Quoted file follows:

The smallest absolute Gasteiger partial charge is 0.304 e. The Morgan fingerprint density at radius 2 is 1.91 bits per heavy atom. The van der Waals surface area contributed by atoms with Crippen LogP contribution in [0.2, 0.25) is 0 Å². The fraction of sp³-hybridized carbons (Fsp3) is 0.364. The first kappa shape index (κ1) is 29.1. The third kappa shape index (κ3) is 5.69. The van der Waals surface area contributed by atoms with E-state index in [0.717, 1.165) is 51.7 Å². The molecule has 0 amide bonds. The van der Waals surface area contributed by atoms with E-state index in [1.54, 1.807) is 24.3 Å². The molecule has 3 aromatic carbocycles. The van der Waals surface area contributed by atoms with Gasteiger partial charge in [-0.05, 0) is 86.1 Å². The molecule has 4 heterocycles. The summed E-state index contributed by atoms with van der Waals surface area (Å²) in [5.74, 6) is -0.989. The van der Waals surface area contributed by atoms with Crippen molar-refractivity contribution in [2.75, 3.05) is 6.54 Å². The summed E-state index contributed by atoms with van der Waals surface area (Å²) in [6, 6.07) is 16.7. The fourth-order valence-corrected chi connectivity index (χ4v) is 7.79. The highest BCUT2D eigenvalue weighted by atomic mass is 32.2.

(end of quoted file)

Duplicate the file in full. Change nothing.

The smallest absolute Gasteiger partial charge is 0.304 e. The Morgan fingerprint density at radius 2 is 1.91 bits per heavy atom. The van der Waals surface area contributed by atoms with Crippen LogP contribution in [0.2, 0.25) is 0 Å². The fraction of sp³-hybridized carbons (Fsp3) is 0.364. The first kappa shape index (κ1) is 29.1. The third kappa shape index (κ3) is 5.69. The van der Waals surface area contributed by atoms with E-state index in [0.717, 1.165) is 51.7 Å². The molecule has 0 amide bonds. The van der Waals surface area contributed by atoms with E-state index in [1.54, 1.807) is 24.3 Å². The molecule has 3 aromatic carbocycles. The van der Waals surface area contributed by atoms with Gasteiger partial charge in [-0.05, 0) is 86.1 Å². The molecule has 4 heterocycles. The summed E-state index contributed by atoms with van der Waals surface area (Å²) in [5.74, 6) is -0.989. The van der Waals surface area contributed by atoms with Crippen molar-refractivity contribution in [2.75, 3.05) is 6.54 Å². The summed E-state index contributed by atoms with van der Waals surface area (Å²) in [6, 6.07) is 16.7. The fourth-order valence-corrected chi connectivity index (χ4v) is 7.79. The highest BCUT2D eigenvalue weighted by atomic mass is 32.2.